In Chapter 4, I move away from the physical aspects of human environment, focusing instead on the social ones. I study the effects of a sudden introduction of a formal institution on individual cooperative behavior within informal arrangements. In particular, I look at how an NGO intervention which helped create a mutual health insurance affected cooperative behavior in a public goods game. I find that the introduction of formal insurance reduces contributions to the public good. This reduction in cooperation levels is, however, not due to the adopters of the formal insurance who may now have less need for informal reciprocal networks, and who therefore (partially) withdraw from them. It is instead the non-adopters who become less cooperative towards the adopters.
To outline a possible direction for remedying the negative environmental effects on prosocial behavior described in the previous three chapters, I illustrate one of the ways in which prosocial behavior can be incentivized with a relatively simple and easily implementable policy. In Chapter 5, I evaluate the impact of introducing performance-based financial incentives on staff effort and, consequently, on allocative efficiency and output in healthcare provision. I show that in the case under investigation, financial incentives conditioned on output and worth roughly 5% of total expenditures increased staff effort to the extent that output rose by over 25%, without any detectable drop in the quality of the provided services. This not only shows the potential of incentive-compatible financing to improve the performance of underfunded healthcare systems in developing countries, but also that extrinsic motivation can be used to foster behavior which benefits the society rather than just the individual.
Finally, I combine the main findings from the core chapters of the thesis in Chapter 6. I discuss their policy implications, and point out the some of the outstanding questions, outlining the directions for future research.
Understanding relations between pastoralism and its changing natural environment
Tamou, Charles - \ 2017
Wageningen University. Promotor(en): I.J.M. Boer, co-promotor(en): S.J. Oosting; R. Ripoll Bosch; I. Youssao Aboudou Karim. - Wageningen : Wageningen University - ISBN 9789463431552 - 154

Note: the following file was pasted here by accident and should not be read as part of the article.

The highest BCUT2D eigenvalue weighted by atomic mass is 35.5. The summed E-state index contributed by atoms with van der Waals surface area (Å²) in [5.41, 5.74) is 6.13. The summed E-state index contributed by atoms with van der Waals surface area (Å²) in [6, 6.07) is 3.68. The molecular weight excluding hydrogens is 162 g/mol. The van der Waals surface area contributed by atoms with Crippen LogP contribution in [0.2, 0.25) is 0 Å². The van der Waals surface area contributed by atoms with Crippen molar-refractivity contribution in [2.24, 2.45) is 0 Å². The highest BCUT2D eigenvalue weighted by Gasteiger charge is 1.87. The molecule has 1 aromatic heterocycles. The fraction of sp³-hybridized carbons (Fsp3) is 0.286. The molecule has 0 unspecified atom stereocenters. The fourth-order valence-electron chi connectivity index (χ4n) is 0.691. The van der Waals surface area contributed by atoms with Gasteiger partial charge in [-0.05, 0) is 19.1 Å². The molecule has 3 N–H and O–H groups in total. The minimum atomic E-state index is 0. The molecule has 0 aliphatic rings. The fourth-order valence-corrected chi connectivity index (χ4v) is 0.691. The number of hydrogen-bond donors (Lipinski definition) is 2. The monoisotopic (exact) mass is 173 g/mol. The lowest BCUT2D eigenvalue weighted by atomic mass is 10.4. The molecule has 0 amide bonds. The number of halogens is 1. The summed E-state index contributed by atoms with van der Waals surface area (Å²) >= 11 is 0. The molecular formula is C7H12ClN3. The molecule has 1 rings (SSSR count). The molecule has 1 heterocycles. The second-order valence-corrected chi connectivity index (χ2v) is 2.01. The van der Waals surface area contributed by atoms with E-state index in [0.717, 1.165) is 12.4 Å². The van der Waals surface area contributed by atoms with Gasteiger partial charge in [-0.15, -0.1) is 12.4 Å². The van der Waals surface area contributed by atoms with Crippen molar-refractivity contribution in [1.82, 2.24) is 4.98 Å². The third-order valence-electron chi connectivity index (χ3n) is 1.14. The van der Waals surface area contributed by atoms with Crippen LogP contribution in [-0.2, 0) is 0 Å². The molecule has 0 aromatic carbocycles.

pastoralism - livestock - grazing - crop production - nature conservation - cattle breeds - environment - nature reserves - benin - pastoralisme - vee - begrazing - gewasproductie - natuurbescherming - rundveerassen - milieu - natuurreservaten - benin
The competition for land has become an issue of major concern and cause of conflict, especially between pastoralists and crop farmers, but also between pastoralists and nature conservation institutions. The Biosphere Reserve of W in Benin Republic (WBR) and its surrounding lands are located in the agro-pastoral contact zone in West Africa, enabling competition for land, and affecting the relations between pastoralism and its environment. The general aim of this thesis, therefore, was to understand the relations between pastoralism and its changing natural environment. In terms of land use change, cropland area around WBR expanded, whereas grazing area reduced. Population growth and rising demand for food crops and cash crops were the indirect causes of this loss of grazing lands. Competing claims over land existed between crop farmers and pastoralists, among crop farmers, and among crop farmers, pastoralists, and the WBR authority due to past expropriation, unfair and incomplete implementation of the WBR regulations and the increasing shift of pastoral lifestyle to crop farming. In terms of effects of grazing on plant communities, highly grazed sites had more species diversity than lowly grazed sites. This suggests that the current level of grazing was not damaging plant communities’ diversity. Annual species dominated the surveyed vegetation, suggesting that restoration of grazing lands with perennials requires human intervention. Herding involves taking decisions and moving of livestock in search for feed. Herding decisions are based on traditional ecological knowledge (TEK) of soil, forage and livestock. Pastoralists identified five different soils, which they selected for herding at different times of the year. Perennial grasses were perceived of high nutritional quality, whereas annuals were of low nutritional quality. Afzelia africana had high perceived quality for milk production, whereas Khaya senegalensis had the highest perceived quality for meat production, health and strength. In decision making for herding, pastoralists used a holistic approach, combining TEK about soil, vegetation and livestock, in a structured and prioritised reasoning. Changes in the pastoral system can lead to changes in desired livestock traits, which may lead to loss of indigenous breeds. Keteeji was valued for its endurance and tolerance to trypanosomiasis, Bodeeji was highly valued for endurance and Gudali was perceived of high value for meat and milk production, but of low value for endurance. To deal with the changing and unfavourable conditions of their environment, pastoralists preferred cattle breeds performing well on adaptive traits i.e. withstanding hunger, intelligence, and withstanding disease. Our results suggest that pastoralism is under pressure and that its survival depends on policies. In the pessimistic scenario, i.e. without any change, pastoralists will use, likely, the stepping-out strategy in the future. In the optimistic scenario, two possible institutional interventions could help maintaining pastoralism in the region: payments for ecosystem services provided by pastoralism, and association of pastoralism with nature conservation. In practice, however, the implementation of these two interventions is very challenging, which implies an increasing vulnerability of pastoralists and pastoral lifestyle.